Workplace Strategy Insight: In these times of innovation, coworking is emerging as the new office.
Coworking has been the preferred office of choice for the independent worker since the community office trend began to emerge in 2006, catalyzing the disruption of the traditional workplace strategy model. Since then, the coworking phenomenon has grown at an accelerated rate in parallel with rise of the independent workforce. Today there are 50 million+ people in the USA working independently who office from home, a coffee shop, or a coworking space. Work has truly become an anytime/anywhere affair. As the coworking industry continues to mature and the corporate environment innovates, the two worlds are forming a symbiotic, albeit experimental relationship. Companies and employees have both begun to hear the buzz around coworking and have been curious how they may ‘do coworking.’
Even so, most company employers don’t know how to integrate coworking into their workplace strategy and most company employees are not aware that HR department rules on workplace flexibility are quickly evolving, making it common practice for companies to encourage mobile working.
As more companies test out coworking it’s causing the industry to evolve to support them. In fact, as reported in the latest 2016 research by Deskmag, this is the first year on record where company employee members (51%) outnumbered independent worker members (49%) at American coworking spaces.
How companies can test out coworking as part of their workplace strategy
Option One: External Coworking Strategy
Sponsor company employees to work in existing coworking spaces. Companies that have embraced ‘external coworking’ include: G.E., PwC, The Guardian, AirBnb, Pinterest, Red Hat, Automattic, PepsiCo, Microsoft, Merck, Heineken, KPMG, among others.
Picking the Right Coworking Spaces
Picking the right coworking space to match the specific needs of your mobile employees can be a challenge. Different spaces are tailored to different uses. As many cities have numerous coworking options, picking the right one can be a project in and of itself. As the awareness (and demand) for coworking has increased among large firms, it has become common for some spaces to create membership models specific to company needs. Some companies choose to send all their mobile employees to one coworking space in private offices. And some companies allow each employee to choose where they want to work.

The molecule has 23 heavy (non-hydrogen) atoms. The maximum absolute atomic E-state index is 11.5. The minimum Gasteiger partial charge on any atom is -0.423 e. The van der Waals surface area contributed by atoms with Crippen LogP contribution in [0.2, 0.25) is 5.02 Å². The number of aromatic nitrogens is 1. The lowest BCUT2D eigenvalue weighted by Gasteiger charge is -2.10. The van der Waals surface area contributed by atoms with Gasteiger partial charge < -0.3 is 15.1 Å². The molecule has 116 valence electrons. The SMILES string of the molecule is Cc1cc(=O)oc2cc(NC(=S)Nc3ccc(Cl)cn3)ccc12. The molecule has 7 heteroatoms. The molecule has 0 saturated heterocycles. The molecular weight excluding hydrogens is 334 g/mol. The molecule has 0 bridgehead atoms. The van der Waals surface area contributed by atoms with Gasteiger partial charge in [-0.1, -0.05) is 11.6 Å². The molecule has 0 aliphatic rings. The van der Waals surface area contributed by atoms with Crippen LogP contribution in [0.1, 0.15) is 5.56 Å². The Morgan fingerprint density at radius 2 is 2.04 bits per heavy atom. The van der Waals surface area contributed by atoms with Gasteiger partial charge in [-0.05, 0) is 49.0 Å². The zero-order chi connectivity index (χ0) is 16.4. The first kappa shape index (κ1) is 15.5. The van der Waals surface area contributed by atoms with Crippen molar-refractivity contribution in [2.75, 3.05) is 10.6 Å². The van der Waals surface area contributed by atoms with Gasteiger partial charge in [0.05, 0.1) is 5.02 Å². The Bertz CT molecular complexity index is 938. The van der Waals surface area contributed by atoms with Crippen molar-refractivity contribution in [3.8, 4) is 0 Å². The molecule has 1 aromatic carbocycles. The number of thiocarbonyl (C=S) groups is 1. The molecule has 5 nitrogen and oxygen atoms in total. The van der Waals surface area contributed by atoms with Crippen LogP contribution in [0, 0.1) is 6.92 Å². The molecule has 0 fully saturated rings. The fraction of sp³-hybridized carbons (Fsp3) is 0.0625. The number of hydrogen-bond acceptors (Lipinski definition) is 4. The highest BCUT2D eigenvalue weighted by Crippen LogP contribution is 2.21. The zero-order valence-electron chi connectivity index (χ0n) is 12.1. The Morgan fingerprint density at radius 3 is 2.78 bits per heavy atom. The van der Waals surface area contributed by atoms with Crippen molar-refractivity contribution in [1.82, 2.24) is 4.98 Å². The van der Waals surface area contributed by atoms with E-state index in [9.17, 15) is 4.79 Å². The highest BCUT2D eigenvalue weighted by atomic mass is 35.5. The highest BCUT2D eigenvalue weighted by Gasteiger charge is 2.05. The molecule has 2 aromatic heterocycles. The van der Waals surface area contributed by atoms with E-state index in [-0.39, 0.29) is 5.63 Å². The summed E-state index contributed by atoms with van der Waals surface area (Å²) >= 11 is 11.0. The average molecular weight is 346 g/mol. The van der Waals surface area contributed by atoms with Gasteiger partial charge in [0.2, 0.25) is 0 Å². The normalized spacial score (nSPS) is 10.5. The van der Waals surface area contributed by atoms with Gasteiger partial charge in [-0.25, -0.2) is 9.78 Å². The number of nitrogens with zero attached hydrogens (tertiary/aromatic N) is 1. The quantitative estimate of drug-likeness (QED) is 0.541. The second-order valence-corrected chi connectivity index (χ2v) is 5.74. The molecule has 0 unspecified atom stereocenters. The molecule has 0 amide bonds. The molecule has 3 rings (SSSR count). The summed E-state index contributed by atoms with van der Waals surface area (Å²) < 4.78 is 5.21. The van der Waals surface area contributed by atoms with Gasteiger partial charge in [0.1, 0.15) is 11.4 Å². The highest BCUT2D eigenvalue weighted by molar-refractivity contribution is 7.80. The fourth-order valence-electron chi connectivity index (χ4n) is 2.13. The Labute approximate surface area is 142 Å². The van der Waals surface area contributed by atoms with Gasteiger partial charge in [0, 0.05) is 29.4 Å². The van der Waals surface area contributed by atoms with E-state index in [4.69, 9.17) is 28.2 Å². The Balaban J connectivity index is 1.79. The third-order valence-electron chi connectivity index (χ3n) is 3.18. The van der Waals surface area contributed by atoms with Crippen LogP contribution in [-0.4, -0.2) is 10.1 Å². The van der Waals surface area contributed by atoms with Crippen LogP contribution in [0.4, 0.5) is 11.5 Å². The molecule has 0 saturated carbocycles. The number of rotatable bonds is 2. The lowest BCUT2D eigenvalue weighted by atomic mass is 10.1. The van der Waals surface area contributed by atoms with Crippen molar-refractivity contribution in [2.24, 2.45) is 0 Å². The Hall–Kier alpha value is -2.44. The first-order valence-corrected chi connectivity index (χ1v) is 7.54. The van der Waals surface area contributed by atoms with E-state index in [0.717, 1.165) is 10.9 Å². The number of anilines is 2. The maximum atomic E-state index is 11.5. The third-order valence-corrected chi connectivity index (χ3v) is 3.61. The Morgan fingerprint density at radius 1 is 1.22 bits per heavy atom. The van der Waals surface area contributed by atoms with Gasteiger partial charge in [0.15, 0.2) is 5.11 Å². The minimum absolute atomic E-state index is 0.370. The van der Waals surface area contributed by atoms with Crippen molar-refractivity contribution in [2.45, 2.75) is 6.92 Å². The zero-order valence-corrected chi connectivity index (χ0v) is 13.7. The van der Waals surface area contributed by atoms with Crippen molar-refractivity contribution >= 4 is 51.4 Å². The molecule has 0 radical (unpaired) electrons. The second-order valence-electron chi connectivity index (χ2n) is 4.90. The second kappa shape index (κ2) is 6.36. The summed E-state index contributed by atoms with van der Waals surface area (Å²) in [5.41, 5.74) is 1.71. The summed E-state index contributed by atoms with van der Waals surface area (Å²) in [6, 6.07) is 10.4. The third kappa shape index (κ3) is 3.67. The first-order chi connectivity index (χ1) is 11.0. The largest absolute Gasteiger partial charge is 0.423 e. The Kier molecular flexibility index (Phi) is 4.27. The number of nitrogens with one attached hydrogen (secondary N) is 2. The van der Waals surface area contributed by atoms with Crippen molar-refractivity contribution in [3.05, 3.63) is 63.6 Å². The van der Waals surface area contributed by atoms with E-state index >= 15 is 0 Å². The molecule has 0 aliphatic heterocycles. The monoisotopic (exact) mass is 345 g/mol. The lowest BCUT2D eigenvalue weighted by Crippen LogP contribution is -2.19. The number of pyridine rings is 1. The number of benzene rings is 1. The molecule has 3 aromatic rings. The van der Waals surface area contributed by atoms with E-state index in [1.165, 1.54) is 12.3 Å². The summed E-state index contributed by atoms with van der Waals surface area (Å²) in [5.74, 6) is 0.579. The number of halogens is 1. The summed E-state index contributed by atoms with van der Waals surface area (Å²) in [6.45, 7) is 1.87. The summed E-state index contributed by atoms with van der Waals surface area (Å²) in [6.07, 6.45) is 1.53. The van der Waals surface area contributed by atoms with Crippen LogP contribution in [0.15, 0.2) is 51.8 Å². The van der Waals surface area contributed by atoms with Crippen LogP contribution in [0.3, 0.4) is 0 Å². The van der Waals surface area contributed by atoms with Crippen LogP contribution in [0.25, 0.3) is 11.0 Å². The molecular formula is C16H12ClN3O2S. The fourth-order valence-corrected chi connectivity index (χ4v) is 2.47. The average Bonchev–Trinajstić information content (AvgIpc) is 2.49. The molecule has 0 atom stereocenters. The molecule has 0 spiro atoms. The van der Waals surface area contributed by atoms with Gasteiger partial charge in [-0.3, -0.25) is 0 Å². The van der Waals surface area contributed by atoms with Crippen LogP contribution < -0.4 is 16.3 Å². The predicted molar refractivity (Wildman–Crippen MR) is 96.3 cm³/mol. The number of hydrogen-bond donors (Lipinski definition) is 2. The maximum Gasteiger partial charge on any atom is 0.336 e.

Embracing a Culture of Experimentation
Coworking for companies should be looked at as an experiment One of the things that makes coworking spaces so appealing is their no risk, short term obligations. All coworking spaces offer month-to-month memberships. Ask your employees if they would like to have coworking as an option and if they say yes, offer to buy them a short term membership to test it out.
Option Two: Internal Coworking Strategy
Instead of sending your employees out to external coworking spaces, some companies opt to build their own internal coworking solution. Companies that have embraced an ‘internal coworking’ strategy include: Macquarie Bank, BankWest, Rabobank, Microsoft, ERA Contour, Achme Insurance, KPMG, GLG
Start with a Pilot Coworking Space
Take between 5,000-15,000 sq ft of space and repurpose it into a coworking space.
Empower it with data-driven Key Performance Indicators (KPI)
While testing out your pilot coworking space, you must find a way to measure the impact. How do you measure an increase in employee productivity, creativity, innovation, engagement, among other things? These are the KPI’s that will dictate whether or not you should expand the pilot to an entire floor, your building, or company campus.
Why/how does coworking work?
Data demonstrate that engaged employees are more productive employees than their disengaged counterparts, and the data on employee engagement is abysmal. According to a 2014 Gallup poll, less than one-third (31.5%) of U.S. workers were actively engaged in their work, meaning well over half of American employees were not psychologically committed to making positive contributions to their organizations. These figures, according to Gallup, have only declined recently.
To the contrary, data from coworking spaces underscore that engagement, productivity, and energy are ‘through the roof.’ Two recent Harvard Business Review articles speak directly to this. Coworking spaces bring together the 3 P’s of the ‘Open Organization’- people, place, and purpose– where employees work according to their own rhythms on work that is meaningful to them.
It’s all about culture.
The coworking ethos has become the workplace culture of choice in the sharing economy. Yet, the culture of most large firms does not reflect the culture that Millennials are co-creating and want to be part of. Workplace strategies and HR policies are evolving, though, as innovative company leaders embrace the modern workforce and the future ahead.
Interested in digging in further?
Read our white paper, Why Companies Need Coworking.
Ready to get started?
Get in Touch to learn how the transition can work for your company.